Making cranes is something productive to do, with my hands, with my heart, with my spinning head, because now there are two. My dad and my other dad—Grandpa. Locked between there’s Mom and Grandma. And, strung together on clear fishing line, there’s the whole family. Two important men in our lives are fighting.
My dad is fighting for a chance to someday walk me down a flower strung aisle, to hold a grand-baby and build campfires next summer. My grandpa is fighting to do a second round of chemo, to delay the spreading, to open Christmas 2014 presents. The whole family is fighting to pretend “the way it was,” isn’t a phrase we use.
The thing about us, though, is that we don’t miss the past; we’re happy about it—for memories, laughs, fights, patched pants and hugs. We’re happy picking sweet corn and drinking root beer floats and watching deer eat from the farm fields. We’re happy when we’re with each other and sad when we’re without.
From my now colorful Minneapolis studio, I’m writing and folding paper and re-cleaning the floors to fight for two. I’m finding a way to say once, “Keep fighting.” And to say, too, “It’s okay. I know you’re tired.” But really, I’m trying to write “You are loved…,” in a folded piece of square paper.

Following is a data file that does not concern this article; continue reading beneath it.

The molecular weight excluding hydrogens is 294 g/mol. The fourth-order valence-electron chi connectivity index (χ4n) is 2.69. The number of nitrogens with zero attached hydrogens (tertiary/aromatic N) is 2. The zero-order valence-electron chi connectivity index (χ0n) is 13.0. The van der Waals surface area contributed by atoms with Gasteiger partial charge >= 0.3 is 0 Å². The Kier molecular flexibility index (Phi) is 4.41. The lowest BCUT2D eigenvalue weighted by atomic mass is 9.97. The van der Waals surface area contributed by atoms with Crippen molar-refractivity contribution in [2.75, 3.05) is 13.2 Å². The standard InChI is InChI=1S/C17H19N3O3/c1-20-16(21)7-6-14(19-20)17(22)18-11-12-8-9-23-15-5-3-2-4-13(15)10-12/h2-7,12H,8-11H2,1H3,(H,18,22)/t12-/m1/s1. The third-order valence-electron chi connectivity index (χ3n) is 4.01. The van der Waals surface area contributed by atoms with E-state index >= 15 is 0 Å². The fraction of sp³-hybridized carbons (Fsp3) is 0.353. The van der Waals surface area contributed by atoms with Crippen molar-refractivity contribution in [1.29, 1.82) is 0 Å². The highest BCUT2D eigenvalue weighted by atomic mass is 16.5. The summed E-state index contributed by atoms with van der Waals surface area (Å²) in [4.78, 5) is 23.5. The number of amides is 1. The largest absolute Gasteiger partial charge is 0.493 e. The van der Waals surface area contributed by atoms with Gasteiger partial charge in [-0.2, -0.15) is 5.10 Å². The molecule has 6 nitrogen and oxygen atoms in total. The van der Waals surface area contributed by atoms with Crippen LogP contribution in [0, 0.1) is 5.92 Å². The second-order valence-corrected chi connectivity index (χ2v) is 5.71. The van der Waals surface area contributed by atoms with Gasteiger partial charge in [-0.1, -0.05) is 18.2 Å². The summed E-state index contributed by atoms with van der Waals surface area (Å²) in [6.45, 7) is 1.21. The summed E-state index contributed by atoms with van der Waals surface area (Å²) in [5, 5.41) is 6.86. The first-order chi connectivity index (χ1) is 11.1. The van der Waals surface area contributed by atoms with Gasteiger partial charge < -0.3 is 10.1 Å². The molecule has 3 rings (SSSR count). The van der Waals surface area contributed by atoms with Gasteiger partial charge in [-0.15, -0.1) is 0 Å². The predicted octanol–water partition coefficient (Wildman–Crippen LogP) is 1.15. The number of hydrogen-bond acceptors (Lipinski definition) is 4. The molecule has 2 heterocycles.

Photo credit: brockpetrie:
Pretty exciting to find out that my custom logotype and monogram will become a full typeface!
This is the logotype and monogram that I developed for Katrina Wollet’s personal branding. She is a storyteller, content manager, creative writer and so much more. This custom type was speaks to those formal, clear, soft letters that many of us learned to write during our first years in school. The letters are bold and sturdy but soft and personable.
I now have been presented with the opportunity to develop these few letters, that I love dearly, and expand them into a fully usable typeface — hopefully with multiple weights — through a small intensive course that Jeremy Mickel is guiding. Jeremy is an extremely talented self taught type designer based in Minneapolis. His class will go over how to sketch, vectorize and finally build each letter in a font editing program.
Considering my obsessive compulsive tendencies to make each and every bezier curve absolutely perfect I think I’ll enjoy the type development process very much. I’m hoping this class will bring a whole new appreciation to type for me as well as give me a whole new skill to utilize down the road. If I end up loving this experience enough I might be hammering out a few typefaces over the next year.
I’m anxious for session one to commence! I’ll be posting my progress on this typeface project over the next 6 weeks.
Lessons in Loving
Learning how to say, “I’m here,”
in your language is
like my arms
covered in 1,000
acupuncture needles and
hug you now.
And I’m trying to write you,
not too much
or with soiled words, please.
When all I’m trying to say is,
"Thinking of you. I’m here,"
and all that comes out is, “Me.”
Who knew it could be
to say so simply, that
Let me hug you
when you’re ready,
when you’re ready.
Let me hug you,
when you’re ready.”